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How to Use the Magazine Rack Test to Get a Psychographic Profile of Your Customer

The other day, I was standing at a magazine rack when I figured out a neat little trick you can do to gain insights into your target market.

As you know, most marketers use demographic data to define their target market. So, for example, they’ll break target market information down into categories like age, sex, income, education and geographic location.

Sometimes, companies will define a primary target market and a secondary target market. If you were selling a VW Bug, for example, your primary target market might look like this:

  • Sex: Female
  • Age: Between 25 and 34
  • Household Income: $50K to $125K annually
  • Education: College graduate
  • Geographic location: Metropolitan areas

Your secondary target market might look like this:

  • Sex: Male
  • Age: Between 18 and 34
  • Household Income: $35K to $125K annually
  • Education: College graduate
  • Geographic location: Metropolitan areas

But as you dive deeper into your target market, you’ll want to start using psychographic data. Psychographic data includes information on personality, values, attitudes, interests or lifestyles.

As you can see, demographic data doesn’t provide insights into the emotional being who is buying your product. The problem is that in order to take a deep dive into the psychographic information, you’ll often (but not always) have to hire a research firm to get inside the mind of your prospect.

But the other day, I came up with an inexpensive way to get inside the mind of your prospective customer. I call it the Magazine Rack Test and, while there’s no science around it, it can provide a fun, easy way to gain insights into the psychographics of your prospects and/or customers.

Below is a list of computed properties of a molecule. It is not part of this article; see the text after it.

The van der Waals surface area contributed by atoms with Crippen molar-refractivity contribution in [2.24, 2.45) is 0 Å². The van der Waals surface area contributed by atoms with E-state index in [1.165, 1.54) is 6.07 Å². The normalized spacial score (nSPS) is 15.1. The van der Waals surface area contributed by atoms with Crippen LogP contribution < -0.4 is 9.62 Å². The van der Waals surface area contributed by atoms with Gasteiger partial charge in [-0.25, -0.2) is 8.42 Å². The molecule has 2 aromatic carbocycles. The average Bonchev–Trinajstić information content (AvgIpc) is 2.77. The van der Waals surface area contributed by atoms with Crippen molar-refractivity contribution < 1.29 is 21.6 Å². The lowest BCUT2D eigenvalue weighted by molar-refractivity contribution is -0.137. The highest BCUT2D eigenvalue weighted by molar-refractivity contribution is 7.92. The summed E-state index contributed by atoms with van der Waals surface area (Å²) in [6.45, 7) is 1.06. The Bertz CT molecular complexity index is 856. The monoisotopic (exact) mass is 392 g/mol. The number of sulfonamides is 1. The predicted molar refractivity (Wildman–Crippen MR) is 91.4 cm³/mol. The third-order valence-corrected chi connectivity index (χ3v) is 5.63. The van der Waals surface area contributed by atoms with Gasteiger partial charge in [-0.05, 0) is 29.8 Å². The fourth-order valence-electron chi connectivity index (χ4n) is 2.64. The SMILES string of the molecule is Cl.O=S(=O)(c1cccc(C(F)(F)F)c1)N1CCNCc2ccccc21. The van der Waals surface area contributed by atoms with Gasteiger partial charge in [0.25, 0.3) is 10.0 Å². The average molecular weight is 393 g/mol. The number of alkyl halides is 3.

What’s the magazine rack test?

I was standing in an AMTRAK train station and noticed that the magazine rack was set up to appeal to certain interests going from left to right. So, for example, Modern Bride was on the far left. Moving to the right, I found things like Cosmopolitan and Allure, both targeting young, sophisticated women. Then I found magazines like Women’s Health and Shape, again targeting women. Those were followed by Yoga, Fitness and Natural Health, targeting both men and women interested in working on their inner and outer being.

As I moved to the right, other publications focused on things like healthy cooking, outdoor living and home decorating. Then I found magazines that focused on science, business, travel and music. The further to the right I went, the more I found things like sports magazines, computer magazines and stereo buying guides.

On the far right, I found magazines like Wrestling Today and Paintball Weekly which I’m pretty sure are read only by cavemen. (No offense to any of the cavemen reading this blog post.)